`(3) The Archivist may charge fees to recover the costs described in paragraph (2), in accordance with section 2116(c) of title 44. Such fees shall be paid into, administered, and expended as part of the National Archives Trust Fund.
`(c) Nothing in this section may be construed to require the Secretary or the Broadcasting Board of Governors to make material disseminated abroad available in any format other than in the format disseminated abroad.’.
(b) Rule of Construction- Nothing in this section may be construed to affect the allocation of funds appropriated or otherwise made specifically available for public diplomacy.
(c) Foreign Relations Authorization Act, Fiscal Years 1986 and 1987- Section 208 of the Foreign Relations Authorization Act, Fiscal Years 1986 and 1987 (22 U.S.C. 1461-1a) is amended to read as follows:
`SEC. 208. CLARIFICATION ON DOMESTIC DISTRIBUTION OF PROGRAM MATERIAL.

`(a) In General- No funds authorized to be appropriated to the Department of State or the Broadcasting Board of Governors shall be used to influence public opinion in the United States. This section shall apply only to programs carried out pursuant to the United States Information and Educational Exchange Act of 1948 (22 U.S.C. 1431 et seq.), the United States International Broadcasting Act of 1994 (22 U.S.C. 6201 et seq.), the Radio Broadcasting to Cuba Act (22 U.S.C. 1465 et seq.), and the Television Broadcasting to Cuba Act (22 U.S.C. 1465aa et seq.). This section shall not prohibit or delay the Department of State or the Broadcasting Board of Governors from providing information about its operations, policies, programs, or program material, or making such available, to the media, public, or Congress, in accordance with other applicable law.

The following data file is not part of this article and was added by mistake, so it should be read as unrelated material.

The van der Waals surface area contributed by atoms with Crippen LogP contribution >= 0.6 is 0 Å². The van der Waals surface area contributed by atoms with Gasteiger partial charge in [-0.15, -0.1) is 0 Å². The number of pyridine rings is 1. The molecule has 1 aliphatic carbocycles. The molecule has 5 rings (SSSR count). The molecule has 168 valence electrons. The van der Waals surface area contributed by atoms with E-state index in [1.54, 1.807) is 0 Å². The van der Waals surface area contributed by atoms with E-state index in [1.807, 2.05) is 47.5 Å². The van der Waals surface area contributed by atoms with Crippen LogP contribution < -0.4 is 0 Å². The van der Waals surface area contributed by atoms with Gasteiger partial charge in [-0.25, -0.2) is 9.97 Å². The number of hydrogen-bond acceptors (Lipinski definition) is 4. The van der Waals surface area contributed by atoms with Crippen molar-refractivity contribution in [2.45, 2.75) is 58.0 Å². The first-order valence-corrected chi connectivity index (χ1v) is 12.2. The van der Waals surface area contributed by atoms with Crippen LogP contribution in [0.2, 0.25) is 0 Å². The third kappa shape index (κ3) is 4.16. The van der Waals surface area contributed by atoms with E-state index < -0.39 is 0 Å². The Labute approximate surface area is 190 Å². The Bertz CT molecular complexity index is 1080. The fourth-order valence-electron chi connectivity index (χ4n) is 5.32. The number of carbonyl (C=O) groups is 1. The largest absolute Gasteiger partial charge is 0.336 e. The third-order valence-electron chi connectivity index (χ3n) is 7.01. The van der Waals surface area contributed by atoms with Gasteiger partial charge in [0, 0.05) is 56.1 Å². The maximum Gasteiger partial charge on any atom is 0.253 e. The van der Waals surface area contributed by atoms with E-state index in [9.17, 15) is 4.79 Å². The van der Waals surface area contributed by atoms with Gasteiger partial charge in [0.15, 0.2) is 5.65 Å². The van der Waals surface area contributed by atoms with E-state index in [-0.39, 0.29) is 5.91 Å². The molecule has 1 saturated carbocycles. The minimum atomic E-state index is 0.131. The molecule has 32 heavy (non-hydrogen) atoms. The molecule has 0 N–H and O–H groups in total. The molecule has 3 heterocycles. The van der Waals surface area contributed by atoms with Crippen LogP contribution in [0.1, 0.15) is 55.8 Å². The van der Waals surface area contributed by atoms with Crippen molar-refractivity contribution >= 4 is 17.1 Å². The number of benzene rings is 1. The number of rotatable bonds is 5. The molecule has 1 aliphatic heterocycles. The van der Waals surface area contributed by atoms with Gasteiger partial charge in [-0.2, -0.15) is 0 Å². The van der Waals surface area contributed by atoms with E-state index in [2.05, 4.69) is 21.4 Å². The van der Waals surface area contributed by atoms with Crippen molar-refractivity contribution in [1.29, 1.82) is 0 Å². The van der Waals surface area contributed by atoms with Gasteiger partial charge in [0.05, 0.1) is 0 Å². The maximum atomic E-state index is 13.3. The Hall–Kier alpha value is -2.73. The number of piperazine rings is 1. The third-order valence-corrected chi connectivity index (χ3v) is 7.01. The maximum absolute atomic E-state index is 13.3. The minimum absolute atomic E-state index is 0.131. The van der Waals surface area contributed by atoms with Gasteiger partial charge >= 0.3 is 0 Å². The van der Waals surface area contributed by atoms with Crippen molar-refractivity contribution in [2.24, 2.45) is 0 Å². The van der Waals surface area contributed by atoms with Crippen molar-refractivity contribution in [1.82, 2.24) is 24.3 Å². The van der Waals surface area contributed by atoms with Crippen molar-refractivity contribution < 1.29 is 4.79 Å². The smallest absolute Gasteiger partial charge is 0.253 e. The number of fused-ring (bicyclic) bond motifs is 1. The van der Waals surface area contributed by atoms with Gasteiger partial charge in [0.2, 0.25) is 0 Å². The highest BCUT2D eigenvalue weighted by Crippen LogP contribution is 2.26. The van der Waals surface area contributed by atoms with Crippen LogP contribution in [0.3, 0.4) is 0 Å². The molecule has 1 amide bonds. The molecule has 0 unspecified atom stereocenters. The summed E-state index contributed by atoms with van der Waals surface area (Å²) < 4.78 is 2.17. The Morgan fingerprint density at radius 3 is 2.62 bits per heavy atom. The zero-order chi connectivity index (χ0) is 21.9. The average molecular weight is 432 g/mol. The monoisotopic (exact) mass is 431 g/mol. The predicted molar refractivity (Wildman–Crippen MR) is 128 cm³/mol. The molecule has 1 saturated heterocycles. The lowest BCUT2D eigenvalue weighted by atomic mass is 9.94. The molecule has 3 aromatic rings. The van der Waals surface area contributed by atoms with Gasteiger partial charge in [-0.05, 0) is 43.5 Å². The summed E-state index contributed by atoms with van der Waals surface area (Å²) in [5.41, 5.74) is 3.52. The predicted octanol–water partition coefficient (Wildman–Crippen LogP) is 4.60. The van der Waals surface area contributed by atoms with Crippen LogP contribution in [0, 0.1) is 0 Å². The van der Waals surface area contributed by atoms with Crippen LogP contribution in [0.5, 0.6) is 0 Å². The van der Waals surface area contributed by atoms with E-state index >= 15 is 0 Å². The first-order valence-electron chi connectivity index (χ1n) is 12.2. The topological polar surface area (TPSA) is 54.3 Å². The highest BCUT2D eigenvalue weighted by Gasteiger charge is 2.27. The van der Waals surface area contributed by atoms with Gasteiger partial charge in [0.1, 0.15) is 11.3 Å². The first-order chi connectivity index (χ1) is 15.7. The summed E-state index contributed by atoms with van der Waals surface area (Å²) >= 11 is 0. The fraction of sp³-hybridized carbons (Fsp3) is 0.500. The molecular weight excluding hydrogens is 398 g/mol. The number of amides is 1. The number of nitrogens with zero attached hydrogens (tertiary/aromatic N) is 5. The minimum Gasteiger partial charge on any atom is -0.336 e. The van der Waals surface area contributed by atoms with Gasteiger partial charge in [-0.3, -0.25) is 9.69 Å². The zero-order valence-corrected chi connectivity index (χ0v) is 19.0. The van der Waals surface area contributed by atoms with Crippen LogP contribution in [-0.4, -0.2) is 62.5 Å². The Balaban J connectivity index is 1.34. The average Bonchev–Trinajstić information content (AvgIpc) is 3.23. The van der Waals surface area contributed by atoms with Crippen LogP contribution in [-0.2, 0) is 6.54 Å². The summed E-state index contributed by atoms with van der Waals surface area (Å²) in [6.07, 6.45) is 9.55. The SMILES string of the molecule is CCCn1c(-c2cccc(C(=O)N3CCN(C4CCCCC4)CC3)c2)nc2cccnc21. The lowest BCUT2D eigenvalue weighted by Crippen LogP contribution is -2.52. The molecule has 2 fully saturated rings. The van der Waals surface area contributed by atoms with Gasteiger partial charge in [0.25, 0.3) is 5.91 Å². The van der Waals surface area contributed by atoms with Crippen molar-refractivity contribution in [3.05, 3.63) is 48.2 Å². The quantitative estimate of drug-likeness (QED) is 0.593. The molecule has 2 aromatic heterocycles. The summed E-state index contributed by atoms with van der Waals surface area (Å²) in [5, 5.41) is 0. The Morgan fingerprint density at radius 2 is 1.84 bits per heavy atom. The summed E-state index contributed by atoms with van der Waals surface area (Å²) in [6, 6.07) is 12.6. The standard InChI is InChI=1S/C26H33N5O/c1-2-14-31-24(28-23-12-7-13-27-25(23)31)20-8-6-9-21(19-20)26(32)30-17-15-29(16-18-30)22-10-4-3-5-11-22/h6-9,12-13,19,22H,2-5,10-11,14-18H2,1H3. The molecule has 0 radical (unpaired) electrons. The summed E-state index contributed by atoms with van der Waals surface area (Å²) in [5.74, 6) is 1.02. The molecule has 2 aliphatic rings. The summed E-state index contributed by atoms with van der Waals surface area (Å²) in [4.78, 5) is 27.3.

`(b) Rule of Construction- Nothing in this section shall be construed to prohibit the Department of State or the Broadcasting Board of Governors from engaging in any medium or form of communication, either directly or indirectly, because a United States domestic audience is or may be thereby exposed to program material, or based on a presumption of such exposure. Such material may be made available within the United States and disseminated, when appropriate, pursuant to sections 502 and 1005 of the United States Information and Educational Exchange Act of 1948 (22 U.S.C. 1462 and 1437), except that nothing in this section may be construed to authorize the Department of State or the Broadcasting Board of Governors to disseminate within the United States any program material prepared for dissemination abroad on or before the effective date of the Smith-Mundt Modernization Act of 2012.
`(c) Application- The provisions of this section shall apply only to the Department of State and the Broadcasting Board of Governors and to no other department or agency of the Federal Government.’.
(d) Conforming Amendments- The United States Information and Educational Exchange Act of 1948 is amended–
(1) in section 502 (22 U.S.C. 1462)–
(A) by inserting `and the Broadcasting Board of Governors’ after `Secretary’; and
(B) by inserting `or the Broadcasting Board of Governors’ after `Department’; and
(2) in section 1005 (22 U.S.C. 1437), by inserting `and the Broadcasting Board of Governors’ after `Secretary’ each place it appears.
(e) Effective Date- This Act shall take effect and apply on the date that is 180 days after the date of the enactment of this Act.